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Having highlighted the fact that the existing schema paradigm can only express constraints among data items in terms of the child and sibling axes, it is natural to consider whether an alternate paradigm might allow a schema author to exploit these additional relationships to define additional types of constraint amongst document elements.
Tree patterns do just that, and XPath provides a convenient syntax in which to express those patterns.
It does not provide a detailed tutorial of the language, although all major elements are discussed, and assumes that the reader is already familiar with XPath, XSLT, and XML DTDs.
Other tutorial materials fulfill these roles already [Holman],[XPath],[XSLT] ,[Ogbuji C],[Ogbuji U].
Tree patterns, defined as XPath expressions, are used to make assertions, and provide user-centred reports about XML documents.
Expressing validation rules using patterns is often easier than defining the same rule using a content model.
The element: 'Intr Bk Sttlm Amt' has an invalid value according to its data type. NOTE I am restricted to using VB6 & cannot add any new project references, (hence the late binding in the code below). I've never seen any XML validating program that was able to list all the errors because the first error that it encounters probably interferes with the XML parser in a way that doesn't enable the parser to correctly parse the file. The code you sent me works OK and gives me exactly what I want.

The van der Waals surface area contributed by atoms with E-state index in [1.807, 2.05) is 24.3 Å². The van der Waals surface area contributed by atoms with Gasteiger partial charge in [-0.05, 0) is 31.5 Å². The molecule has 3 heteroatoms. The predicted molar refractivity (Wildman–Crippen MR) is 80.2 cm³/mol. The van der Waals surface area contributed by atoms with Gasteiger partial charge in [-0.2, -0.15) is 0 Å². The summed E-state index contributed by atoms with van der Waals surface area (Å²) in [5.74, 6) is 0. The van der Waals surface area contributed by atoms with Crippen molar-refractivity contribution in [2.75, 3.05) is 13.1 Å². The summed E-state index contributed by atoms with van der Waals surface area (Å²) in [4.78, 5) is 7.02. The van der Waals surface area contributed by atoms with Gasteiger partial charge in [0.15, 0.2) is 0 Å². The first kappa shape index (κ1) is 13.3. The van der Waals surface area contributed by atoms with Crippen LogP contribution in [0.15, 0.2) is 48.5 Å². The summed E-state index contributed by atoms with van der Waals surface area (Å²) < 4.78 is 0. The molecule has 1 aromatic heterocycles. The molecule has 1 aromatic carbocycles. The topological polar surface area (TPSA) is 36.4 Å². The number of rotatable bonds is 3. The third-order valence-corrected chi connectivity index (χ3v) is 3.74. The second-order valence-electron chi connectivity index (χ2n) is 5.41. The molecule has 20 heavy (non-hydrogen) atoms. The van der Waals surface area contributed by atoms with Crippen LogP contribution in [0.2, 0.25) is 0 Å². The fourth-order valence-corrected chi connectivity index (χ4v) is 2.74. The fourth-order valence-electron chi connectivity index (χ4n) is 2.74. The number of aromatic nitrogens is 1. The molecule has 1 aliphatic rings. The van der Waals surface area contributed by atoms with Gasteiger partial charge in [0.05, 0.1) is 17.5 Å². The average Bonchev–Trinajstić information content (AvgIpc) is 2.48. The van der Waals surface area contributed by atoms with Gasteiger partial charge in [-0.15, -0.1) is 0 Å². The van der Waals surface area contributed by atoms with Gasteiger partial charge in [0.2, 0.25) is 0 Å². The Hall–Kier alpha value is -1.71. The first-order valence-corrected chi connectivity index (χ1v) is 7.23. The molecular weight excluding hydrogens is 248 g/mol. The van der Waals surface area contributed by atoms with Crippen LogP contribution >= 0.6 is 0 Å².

Have you tried using any other XML tools to validate the XML in question? Unfortunately this code would require me to add a reference, (xml4.0), which isn't allowed in my development environment.
The Schematron conformance language for custom implementation is also introduced.
I'll post a comment here if I have any luck with this.
Abstract Schematron [Schematron] is a structural based validation language, defined by Rick Jelliffe, as an alternative to existing grammar based approaches.
The use of XML syntax provides additional flexibility through leveraging existing tools for markup manipulation, while the 'value added' features satisfy the requirements of developers looking for closer integration with databases and object-oriented languages.
Yet the fundamental approach adopted by these languages does not diverge greatly from the DTD paradigm: the definition of schemas using regular grammars.
The Schematron language is then discussed, covering all major elements in the language with examples of their usage.